Double Fault by Lionel Shriver (We Need To Talk About Kevin) is one of the finest novels ever written about tennis. If you ever spot it, snap it up. We’re amazed that it’s not better-known, and that it hasn’t been adapted for film. It’s about two professional tennis players who fall in love and marry each other. A terrible idea. Extremely competitive people working in the same field should not marry each other. The dating period will probably be fun, but in the long term, when one of them realizes that the other is more successful at what they do, there will be trouble. (Especially if the less successful one is actually better, just less lucky.)
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The game may be as mental as it is physical, but playing it well entails making the brain shut up. At my worst, my head is crowded with imperatives—first and foremost, though you’d think this would go without saying, WATCH THE BALL! Then: Step into the shot! Hit the ball in front of you! Get your racket back! But these clamouring edicts are an impediment to obeying them; they so clutter my mind that I might as well have strewn a clatter of gardening tools on the court itself.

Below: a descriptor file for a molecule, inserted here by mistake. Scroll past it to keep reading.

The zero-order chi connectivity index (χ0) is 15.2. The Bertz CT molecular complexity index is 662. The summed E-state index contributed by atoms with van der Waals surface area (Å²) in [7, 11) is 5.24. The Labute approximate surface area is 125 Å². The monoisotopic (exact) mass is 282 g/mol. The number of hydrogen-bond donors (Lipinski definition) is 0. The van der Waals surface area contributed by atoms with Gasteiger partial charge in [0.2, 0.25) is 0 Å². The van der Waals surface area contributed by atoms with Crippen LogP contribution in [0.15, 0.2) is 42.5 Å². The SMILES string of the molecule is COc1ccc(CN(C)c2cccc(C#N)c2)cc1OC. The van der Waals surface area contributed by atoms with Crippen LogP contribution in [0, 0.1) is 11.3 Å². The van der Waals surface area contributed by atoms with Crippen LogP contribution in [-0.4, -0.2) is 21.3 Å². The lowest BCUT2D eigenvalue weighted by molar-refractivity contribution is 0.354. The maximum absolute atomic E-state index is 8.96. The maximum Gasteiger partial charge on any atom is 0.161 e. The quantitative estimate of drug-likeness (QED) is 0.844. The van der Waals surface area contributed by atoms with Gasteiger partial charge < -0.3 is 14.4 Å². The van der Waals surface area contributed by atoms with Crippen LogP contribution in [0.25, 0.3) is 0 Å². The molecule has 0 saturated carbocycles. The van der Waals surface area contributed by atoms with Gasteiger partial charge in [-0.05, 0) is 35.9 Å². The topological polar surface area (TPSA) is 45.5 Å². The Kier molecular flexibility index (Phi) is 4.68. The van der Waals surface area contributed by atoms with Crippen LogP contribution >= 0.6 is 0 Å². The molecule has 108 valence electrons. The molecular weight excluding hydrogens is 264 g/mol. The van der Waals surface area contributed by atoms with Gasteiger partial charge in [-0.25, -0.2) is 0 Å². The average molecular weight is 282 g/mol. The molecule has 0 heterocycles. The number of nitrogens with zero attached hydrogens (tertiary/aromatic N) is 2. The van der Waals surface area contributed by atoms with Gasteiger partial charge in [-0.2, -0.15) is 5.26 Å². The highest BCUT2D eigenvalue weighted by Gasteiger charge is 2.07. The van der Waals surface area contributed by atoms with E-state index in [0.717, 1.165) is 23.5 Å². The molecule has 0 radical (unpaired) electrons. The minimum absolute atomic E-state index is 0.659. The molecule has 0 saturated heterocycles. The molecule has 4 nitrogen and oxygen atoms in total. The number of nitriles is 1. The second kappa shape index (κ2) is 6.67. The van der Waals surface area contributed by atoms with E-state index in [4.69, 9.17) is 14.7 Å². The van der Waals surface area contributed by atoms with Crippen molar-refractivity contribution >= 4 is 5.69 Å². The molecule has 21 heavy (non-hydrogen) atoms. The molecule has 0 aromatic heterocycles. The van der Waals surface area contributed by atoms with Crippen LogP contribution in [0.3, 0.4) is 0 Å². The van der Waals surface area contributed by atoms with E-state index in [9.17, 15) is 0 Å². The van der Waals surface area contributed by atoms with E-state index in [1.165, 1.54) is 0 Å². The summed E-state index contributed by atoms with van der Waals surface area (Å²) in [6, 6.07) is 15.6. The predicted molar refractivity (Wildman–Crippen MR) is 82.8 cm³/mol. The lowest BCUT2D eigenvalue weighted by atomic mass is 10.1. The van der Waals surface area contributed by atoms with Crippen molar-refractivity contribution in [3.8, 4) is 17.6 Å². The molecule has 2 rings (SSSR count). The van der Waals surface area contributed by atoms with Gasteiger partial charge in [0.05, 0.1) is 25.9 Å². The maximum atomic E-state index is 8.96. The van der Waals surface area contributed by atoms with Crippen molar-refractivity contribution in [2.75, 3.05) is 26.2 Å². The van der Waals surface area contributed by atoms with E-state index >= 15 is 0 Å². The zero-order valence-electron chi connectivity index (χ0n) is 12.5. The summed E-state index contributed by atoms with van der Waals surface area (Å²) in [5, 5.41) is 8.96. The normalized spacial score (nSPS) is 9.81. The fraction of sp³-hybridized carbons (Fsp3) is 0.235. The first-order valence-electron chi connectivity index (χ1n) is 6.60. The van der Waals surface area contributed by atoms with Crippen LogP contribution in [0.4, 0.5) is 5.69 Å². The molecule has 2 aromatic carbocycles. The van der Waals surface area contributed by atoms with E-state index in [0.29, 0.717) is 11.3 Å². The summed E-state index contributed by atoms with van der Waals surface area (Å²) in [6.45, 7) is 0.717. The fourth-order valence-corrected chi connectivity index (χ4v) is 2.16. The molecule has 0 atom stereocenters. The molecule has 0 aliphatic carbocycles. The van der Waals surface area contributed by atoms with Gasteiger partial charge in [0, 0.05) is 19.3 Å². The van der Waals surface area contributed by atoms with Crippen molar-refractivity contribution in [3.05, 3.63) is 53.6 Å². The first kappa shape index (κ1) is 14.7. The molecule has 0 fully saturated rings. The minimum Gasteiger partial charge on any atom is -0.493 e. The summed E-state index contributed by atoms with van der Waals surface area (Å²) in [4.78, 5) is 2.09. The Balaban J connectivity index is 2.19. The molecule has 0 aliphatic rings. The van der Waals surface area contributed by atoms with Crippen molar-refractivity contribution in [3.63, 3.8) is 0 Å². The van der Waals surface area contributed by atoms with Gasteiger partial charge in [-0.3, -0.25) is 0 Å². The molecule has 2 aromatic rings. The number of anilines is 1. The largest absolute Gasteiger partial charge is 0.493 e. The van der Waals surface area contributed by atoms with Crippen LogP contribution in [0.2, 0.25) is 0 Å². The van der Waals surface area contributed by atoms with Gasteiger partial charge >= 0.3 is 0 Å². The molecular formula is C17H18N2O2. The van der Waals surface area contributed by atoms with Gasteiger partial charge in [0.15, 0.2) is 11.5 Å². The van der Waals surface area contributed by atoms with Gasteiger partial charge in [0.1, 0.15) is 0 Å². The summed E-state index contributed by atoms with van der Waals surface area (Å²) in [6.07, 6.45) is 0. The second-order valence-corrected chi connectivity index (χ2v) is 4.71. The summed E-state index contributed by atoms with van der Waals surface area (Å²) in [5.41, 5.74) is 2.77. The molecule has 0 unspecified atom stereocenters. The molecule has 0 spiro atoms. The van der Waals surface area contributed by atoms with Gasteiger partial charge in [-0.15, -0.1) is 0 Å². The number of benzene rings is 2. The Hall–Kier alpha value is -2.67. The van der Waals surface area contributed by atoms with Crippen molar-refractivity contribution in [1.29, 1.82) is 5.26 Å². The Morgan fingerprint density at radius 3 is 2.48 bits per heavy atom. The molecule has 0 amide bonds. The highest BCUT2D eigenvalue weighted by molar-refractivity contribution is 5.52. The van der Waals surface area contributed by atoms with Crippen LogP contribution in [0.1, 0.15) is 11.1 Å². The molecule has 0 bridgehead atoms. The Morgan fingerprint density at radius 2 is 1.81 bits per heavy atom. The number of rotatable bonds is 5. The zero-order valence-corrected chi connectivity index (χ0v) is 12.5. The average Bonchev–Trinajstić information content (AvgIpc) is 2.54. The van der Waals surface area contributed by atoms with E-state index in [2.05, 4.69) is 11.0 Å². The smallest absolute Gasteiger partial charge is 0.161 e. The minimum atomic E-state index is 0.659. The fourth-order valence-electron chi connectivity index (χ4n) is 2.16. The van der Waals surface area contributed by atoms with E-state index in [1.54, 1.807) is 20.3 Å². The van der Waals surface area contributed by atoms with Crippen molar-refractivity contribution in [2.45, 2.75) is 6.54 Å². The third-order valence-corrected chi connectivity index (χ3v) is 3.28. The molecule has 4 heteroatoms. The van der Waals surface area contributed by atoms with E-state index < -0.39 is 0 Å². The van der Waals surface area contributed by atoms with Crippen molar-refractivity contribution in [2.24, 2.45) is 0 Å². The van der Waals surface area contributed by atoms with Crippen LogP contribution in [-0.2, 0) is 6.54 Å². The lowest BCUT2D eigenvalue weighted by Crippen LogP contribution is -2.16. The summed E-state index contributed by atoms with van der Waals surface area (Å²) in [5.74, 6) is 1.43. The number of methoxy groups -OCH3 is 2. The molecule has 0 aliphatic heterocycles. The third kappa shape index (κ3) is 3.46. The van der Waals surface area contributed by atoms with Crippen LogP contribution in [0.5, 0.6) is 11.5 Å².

Why is having hit the ball correctly thousands of times before never any guarantee of hitting it properly this time? That is the central puzzle of tennis, a mystery on parade at Wimbledon as well as in public parks. Even professionals will abruptly futz a shot they’ve hit dazzlingly since they were five.
Part of the answer is that there is no “this shot.” Any impression of having hit a ball before is an illusion. “Baseline forehand” is a crude umbrella under which cluster a constellation of infinitely various circumstances. Geometrical elements make every shot distinctive: angle, velocity, spin, and bounce. More interestingly, emotional variables pertain. How confident do you feel today? Did you lose the last point? Did you lose the last ten points? Are you still a little pissed off that your partner showed up 15 minutes late? Are you focused, or merely telling yourself to focus? That is, are you dwelling fully in the moment, or did you just start debating lamb patties vs haddock for dinner?
For tennis tantalisingly offers perfect inhabitation of the present tense, what drummers call playing “in the pocket.” During brief, intoxicating periods of hitting at the top of your game, the mental cacophony quiets, and there’s no longer any space between “telling yourself” to do something and doing it. This flow state seems like not thinking. In fact, it is perfect thinking.
Read My tennis obsession by Lionel Shriver at Prospect.